As the Democratic National Convention (DNC) is now seen in the nation's rearview mirror, Republicans are gearing up for theirs — with a considerably different message for the country.
Democrats wrapped up their convention with a bang Thursday night. After three days of what seemed like a litany of accusations and complaints about how the first 244 years of this country's history has been a bastion of cruelty and injustice, it's the Republicans' turn to make their case to the American people.
After four days of painting the theme that Donald Trump is bad, and that perverted sexuality and killing innocent babies are essential to American life, former vice-president Joe Biden looked into the camera Thursday night and tried to end the Party of Death Convention on a positive note.
Biden's speech was both bad and effective. It was delivered well, without gaffes, beating its bar of low expectations. However, it was vacuous of policy and specific content, except for his plan for mandatory mask-wearing. It avoided the elephants in the room of the terrible violence now occurring in city streets and mothers' wombs, and was filled with deceptive, vague generalities.
The speech sought to move the emotions rather than the intellect. To those with no principled values or intellectual desire to discern fittingness for the presidency, the speech was a big hit. It should give Biden a bump in the polls.
Since Democrat governors have codified into law prenatal murder up to the moment of birth (and beyond), the DNC has dropped all pretense of reasonability and its "safe, legal and rare" lingo. This year the DNC adopted its most anti-life party platform ever. In 1996, their platform mentioned abortion one time. This year's platform mentions it 19 times.
Fr. Richard Heilman of the diocese of Madison, Wisconsin wrote on his Facebook page Thursday that the Democrat convention can be summarized like this: "Joe good. Orange man bad. No God. We woke. You dope."
It was a convention that underscored a philosophy of life that we are our own gods who get to create our own realities, to call perversion "good" and decide who lives and who dies.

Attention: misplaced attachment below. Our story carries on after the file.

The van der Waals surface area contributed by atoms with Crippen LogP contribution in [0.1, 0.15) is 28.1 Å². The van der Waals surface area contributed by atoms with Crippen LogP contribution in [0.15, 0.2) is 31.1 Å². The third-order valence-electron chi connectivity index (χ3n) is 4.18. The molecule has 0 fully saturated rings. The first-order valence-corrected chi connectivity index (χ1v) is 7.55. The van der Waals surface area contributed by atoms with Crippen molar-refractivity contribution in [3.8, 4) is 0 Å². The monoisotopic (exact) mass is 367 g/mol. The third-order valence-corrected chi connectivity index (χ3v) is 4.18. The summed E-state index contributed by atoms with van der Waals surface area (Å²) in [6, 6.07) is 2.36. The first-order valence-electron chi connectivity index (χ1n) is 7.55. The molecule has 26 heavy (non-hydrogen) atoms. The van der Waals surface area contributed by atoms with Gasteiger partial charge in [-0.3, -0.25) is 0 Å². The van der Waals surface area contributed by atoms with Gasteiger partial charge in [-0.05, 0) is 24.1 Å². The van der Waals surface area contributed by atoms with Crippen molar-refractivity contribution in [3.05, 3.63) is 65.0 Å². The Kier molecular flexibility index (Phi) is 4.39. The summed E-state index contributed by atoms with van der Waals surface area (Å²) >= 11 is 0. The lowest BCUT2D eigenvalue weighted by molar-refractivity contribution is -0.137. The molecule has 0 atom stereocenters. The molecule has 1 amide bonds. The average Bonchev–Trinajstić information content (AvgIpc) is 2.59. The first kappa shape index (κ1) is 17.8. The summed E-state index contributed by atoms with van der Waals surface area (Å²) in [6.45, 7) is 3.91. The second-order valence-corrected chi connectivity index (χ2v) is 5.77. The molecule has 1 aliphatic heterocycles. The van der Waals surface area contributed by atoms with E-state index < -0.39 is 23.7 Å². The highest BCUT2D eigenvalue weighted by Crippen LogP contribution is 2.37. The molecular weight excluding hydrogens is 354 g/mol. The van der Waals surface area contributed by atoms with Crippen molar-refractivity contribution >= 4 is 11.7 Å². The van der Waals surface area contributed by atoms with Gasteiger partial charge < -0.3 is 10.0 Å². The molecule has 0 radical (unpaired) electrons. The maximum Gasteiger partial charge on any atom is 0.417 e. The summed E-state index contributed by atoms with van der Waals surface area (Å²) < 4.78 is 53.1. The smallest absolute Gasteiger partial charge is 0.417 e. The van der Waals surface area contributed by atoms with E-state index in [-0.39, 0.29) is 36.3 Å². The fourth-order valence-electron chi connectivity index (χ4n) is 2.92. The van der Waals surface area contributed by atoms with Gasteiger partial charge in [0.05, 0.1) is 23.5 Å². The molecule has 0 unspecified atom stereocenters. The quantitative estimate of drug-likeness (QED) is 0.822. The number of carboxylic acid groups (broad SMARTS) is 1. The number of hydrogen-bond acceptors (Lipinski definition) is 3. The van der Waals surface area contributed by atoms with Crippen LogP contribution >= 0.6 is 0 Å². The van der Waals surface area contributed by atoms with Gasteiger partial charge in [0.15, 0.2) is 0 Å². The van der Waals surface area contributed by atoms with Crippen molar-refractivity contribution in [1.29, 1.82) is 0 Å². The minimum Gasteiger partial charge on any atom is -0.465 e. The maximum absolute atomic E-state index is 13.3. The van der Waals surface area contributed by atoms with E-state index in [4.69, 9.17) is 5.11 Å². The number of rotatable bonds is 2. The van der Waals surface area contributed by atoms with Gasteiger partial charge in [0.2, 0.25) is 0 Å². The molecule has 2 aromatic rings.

The Republican National Convention (RNC), which will be a hybrid of on-site, virtual and digital, promises to convey a different message.
Beginning tonight, in its consistent ethic on human rights dating back to Lincoln and emancipation, the National Republican Party has adopted its most pro-life platform in history.
With this framework as its springboard, its speakers will include:
Unlike the Democrats, who skipped references to God in at least two of their convention meetings, Republicans will invoke God's presence.
Cardinal Timothy Dolan, archbishop of New York, will lead the RNC in prayer. Dolan, who prayed at both conventions last election cycle, made it clear in an Aug. 18 statement that his decision to pray is not an endorsement:
As a priest, one of my most sacred obligations is to try and respond positively whenever I am invited to pray.
Prayer is speaking to God, offering him praise, thanking him for his many blessings and asking for his intercession; it is not political or partisan.
That is why I have accepted an invitation to pray at the Republican National Convention. My agreeing to pray does not constitute an endorsement of any candidate, party or platform. Had I been invited to offer a prayer for the Democratic National Convention, I would have happily accepted, just as I did in 2012.
Donald J. Trump, who is expected to show up on each of the nights during this week's hybrid event, will make on Thursday night his official appeal to the American people as the 45th president of the United States seeking re-election.